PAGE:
A Tennessee medical examiner who helped convict about a third of the state's death row inmates has been indicted for faking an attack in which he was strapped with a homemade bomb around his neck. Dr. O'Brian Smith was found in 2002 wrapped head to toe in barbed wire and bound to window bars in his office, an incident investigators first believed was carried out by those who were angry with Smith for helping to convict Philip Workman and other inmates on Tennessee's death row. The indictment against Dr. Smith accuses him
 

Despite Upcoming Supreme Court Argument, Texas Schedules Execution Dates for Four Juvenile Offenders

Posted: February 11, 2004
Texas has scheduled the execution of four juvenile offenders between March and June of 2004 despite the fact that the U. S. Supreme Court has agreed to review whether such executions are constitutional. Arguments in Roper v. Simmons, No. 03-633, a case from Missouri where the state Supreme Court ruled that the execution of those under the age 18 at the time of their crime would be cruel and unusual punishment, are not expected to take place until this coming fall, months after the scheduled executions of Edward Capetillo, Anzel Jones, Efrain Perez, and
 

NEW VOICES: Charlize Theron Criticizes Death Penalty After Her Movie Role

Posted: February 9, 2004
Charlize Theron, who recently won a Golden Globe Award for her portrayal of executed Florida death row inmate Aileen Wuornos in the movie "Monster," has stated that making the movie made her more aware of how "ineffective" capital punishment is. Theron, who is opposed to the death penalty, was only 15 when her own mother shot and killed her drunken father after he threatened to kill his wife and daughter. "I don't think condemning people who murder and then killing them necessarily sends out the right message. And I have a huge problem with the way these people are used as political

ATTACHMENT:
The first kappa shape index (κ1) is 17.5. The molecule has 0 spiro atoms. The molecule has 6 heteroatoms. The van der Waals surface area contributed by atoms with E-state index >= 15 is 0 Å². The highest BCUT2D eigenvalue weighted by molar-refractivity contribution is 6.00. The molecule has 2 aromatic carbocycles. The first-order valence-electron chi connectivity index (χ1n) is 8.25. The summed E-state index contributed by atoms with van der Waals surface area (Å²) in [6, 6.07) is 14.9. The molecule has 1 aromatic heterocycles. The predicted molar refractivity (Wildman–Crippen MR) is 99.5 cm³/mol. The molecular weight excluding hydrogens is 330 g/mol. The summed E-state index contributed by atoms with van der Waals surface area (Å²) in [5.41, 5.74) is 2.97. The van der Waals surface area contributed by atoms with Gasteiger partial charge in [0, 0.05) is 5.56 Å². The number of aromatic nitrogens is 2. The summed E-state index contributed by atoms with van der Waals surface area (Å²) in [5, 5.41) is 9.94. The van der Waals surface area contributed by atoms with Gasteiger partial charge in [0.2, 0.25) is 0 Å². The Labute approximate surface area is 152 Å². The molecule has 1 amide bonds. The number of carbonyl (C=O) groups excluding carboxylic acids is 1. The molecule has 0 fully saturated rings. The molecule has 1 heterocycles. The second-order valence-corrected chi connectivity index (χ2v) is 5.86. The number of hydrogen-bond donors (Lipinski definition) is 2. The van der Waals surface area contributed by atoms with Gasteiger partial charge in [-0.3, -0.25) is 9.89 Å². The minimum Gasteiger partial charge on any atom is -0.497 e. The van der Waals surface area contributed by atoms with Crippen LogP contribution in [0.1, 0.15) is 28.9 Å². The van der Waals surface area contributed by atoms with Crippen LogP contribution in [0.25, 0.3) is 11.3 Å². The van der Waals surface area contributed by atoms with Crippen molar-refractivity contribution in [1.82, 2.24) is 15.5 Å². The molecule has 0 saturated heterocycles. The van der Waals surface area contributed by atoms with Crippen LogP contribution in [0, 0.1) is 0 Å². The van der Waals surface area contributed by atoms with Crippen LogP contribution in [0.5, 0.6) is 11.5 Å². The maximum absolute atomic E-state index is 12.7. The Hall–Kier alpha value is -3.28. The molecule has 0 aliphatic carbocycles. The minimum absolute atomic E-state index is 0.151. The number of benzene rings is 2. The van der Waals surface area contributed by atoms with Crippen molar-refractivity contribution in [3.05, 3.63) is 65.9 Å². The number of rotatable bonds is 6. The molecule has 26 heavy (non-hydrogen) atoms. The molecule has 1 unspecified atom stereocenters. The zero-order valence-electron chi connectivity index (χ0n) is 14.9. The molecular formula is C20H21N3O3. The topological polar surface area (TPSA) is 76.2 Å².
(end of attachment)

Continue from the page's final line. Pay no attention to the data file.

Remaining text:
Prosecutors Drop Death Penalty As Victims' Mother Seeks Closure

Posted: February 9, 2004
Prosecutors from Middlesex County, New Jersey, have decided to adhere to the wishes of the victim's family and will not seek the death penalty against Dwayne Carreker of New Brunswick at his retrial. They will instead seek a sentence of life in prison. "The victim's mother has said she is more interested in justice and closure than she is with the death penalty," said First Assistant Prosecutor William Lamb. Lamb noted that his office considered the victim's family's wishes and the result of the first trial against Carreker when deciding whether to proceed with
 

Geography Influences California Death Penalty Policies

Posted: February 9, 2004
A recent investigation of California's death penalty by the Associated Press found that the geographic location of a crime plays a significant role in whether a defendant receives the death penalty. California has the nation's largest death row. A disproportionately high number of inmates are from places such as Kern, Riverside, and Shasta Counties, where prosecutors have voiced strong support for the death penalty and jurors have been more likely to support the sentence. On the other hand, in counties such as San Diego and San Francisco, prosecutors